Wednesday, February 8, 2012

What is Training Intensity?

Health - What is Training Intensity?

What is Training Intensity?

Good evening. Today, I discovered Health - What is Training Intensity?. Which could be very helpful in my experience and you.

Your buddy gets back from the gym and he's pumped. He's hi-fiving strangers and yelling in sheer exuberance. Interrupting him as he fixes his eight-raw-eggs protein shake, you ask him why he's so excited. "I just worked out at an insane workout intensity," he screams, hi-fiving himself. What is he talking about? What are you supposed to understand from this? Does he mean he lifted a lot of weight, that he worked out close to his own maximal workout capacities, that he did a ton of reps, or that he focused highly intensely on his form while each rep? What does 'intensity' mean in a workout context?

What I said. It is not the final outcome that the true about Health. You read this article for info on a person need to know is Health.


Let's look at the first likely suspect, lifting a lot of weight. Say your buddy squatted 200lbs. Is this intense? Does this mean he worked out hard? That would depend, wouldn't it, on his own limits. Are we talking about his own weight relative to the weights he lifted? 200lbs lifted by a 140lb is more impressive than 200lbs lifted by a 250lb man. Right? Or does it not still depend on each man's strength? There are too many variables for this to mean anything, so no, intensity can't mean just how much weight was lifted.

Let's add some context, and go to proposition numero duo, working out close to your maximal lifting capacity. If your buddy 1 rep max is 200lbs (the most he can lift on one rep), and he did four sets at 100lbs, you can say he worked out at 50% intensity, which is less intense than if he had done 4 reps of 150lbs, which would have been 75%. Now we're making more sense. The pros of this recipe is that it's easy to shape out the intensity level you're working at. However, there's a problem. All is not well in Arcadia. Some population will work out at 85% and do eight sets, though the last few reps are grinded out and technique is rough. An Olympic lifter, working on form, might work at 85%, but only do three sets, focusing on form. Which is more intense: 8 reps at 85%, or 3 reps at 85%?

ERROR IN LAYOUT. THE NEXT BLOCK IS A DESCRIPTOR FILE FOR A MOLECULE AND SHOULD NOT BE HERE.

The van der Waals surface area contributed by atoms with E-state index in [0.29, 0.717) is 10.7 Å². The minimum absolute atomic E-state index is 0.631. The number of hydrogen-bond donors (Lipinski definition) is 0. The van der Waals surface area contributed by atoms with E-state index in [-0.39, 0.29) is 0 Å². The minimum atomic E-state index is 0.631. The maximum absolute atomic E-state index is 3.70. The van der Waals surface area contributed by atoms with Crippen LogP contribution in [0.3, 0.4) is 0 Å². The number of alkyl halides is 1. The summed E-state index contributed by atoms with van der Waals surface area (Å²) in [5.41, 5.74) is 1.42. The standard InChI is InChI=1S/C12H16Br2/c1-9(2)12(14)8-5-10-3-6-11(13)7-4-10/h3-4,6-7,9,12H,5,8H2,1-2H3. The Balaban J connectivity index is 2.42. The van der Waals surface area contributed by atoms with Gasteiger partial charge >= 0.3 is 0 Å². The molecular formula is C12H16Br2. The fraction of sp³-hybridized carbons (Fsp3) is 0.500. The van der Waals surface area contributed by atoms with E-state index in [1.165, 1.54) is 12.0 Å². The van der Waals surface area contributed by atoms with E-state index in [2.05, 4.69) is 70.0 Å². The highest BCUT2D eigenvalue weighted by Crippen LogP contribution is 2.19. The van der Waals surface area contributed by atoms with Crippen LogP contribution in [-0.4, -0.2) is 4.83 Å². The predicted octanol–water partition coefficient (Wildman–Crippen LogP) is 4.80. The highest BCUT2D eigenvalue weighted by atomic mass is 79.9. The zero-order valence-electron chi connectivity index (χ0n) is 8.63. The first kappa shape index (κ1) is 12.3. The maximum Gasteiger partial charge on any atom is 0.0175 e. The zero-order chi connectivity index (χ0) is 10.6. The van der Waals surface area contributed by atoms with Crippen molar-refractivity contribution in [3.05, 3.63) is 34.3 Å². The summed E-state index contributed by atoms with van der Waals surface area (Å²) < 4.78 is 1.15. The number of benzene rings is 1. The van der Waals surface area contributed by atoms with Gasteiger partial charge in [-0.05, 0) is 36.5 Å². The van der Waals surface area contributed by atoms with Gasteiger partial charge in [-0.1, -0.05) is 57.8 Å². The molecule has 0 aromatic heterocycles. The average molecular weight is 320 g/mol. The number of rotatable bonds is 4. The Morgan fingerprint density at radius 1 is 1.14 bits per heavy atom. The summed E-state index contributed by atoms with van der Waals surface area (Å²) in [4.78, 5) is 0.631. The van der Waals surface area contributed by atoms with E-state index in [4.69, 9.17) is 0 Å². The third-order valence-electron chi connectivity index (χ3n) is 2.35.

What about intensity of effort? Some people, especially those who love Hit (high intensity training, love to train to failure. Doing reps until you can't lift anymore is considered 100% effort. With some convention and skill you can shape out how many reps you have left till failure, and shape out your rating of perceived attempt (Rpe). So say 10 reps is failure, that's 100%. If you do 9 reps, and are 1 away from failure, your Rpe is at 90%. While this works, you need to train extensively and be customary with your own failure points. Many population don't train to failure, so this recipe is of little utility.

Finally, you can select to train your neural system, your muscular system, or your metabolic law depending on how many reps you do. The intensity level for each depends on how much you focus on them. Also, some population can train incredibly intensely with light weights by focusing ferociously on their form-to some, this is a form of intense training all by itself.

So when it comes to 'intense' training, what are we talking about? How much you can lift? How much you lift relative to your max? How close you come to failure, or which law you are trying to focus on? Each of these methods is valid, depending on what you are trying to accomplish. So the next time your buddy comes roaring into the kitchen, exulting in his latest workout, don't assume you know what he means by an 'intense workout'. Ask him. Because he might be talking about how much time he spent flexing in front of the mirror, and not about lifting weights or whatever else you might assume to begin with.

I hope you will get new knowledge about Health. Where you may put to utilization in your day-to-day life. And most of all, your reaction is passed. Read more.. What is Training Intensity?.

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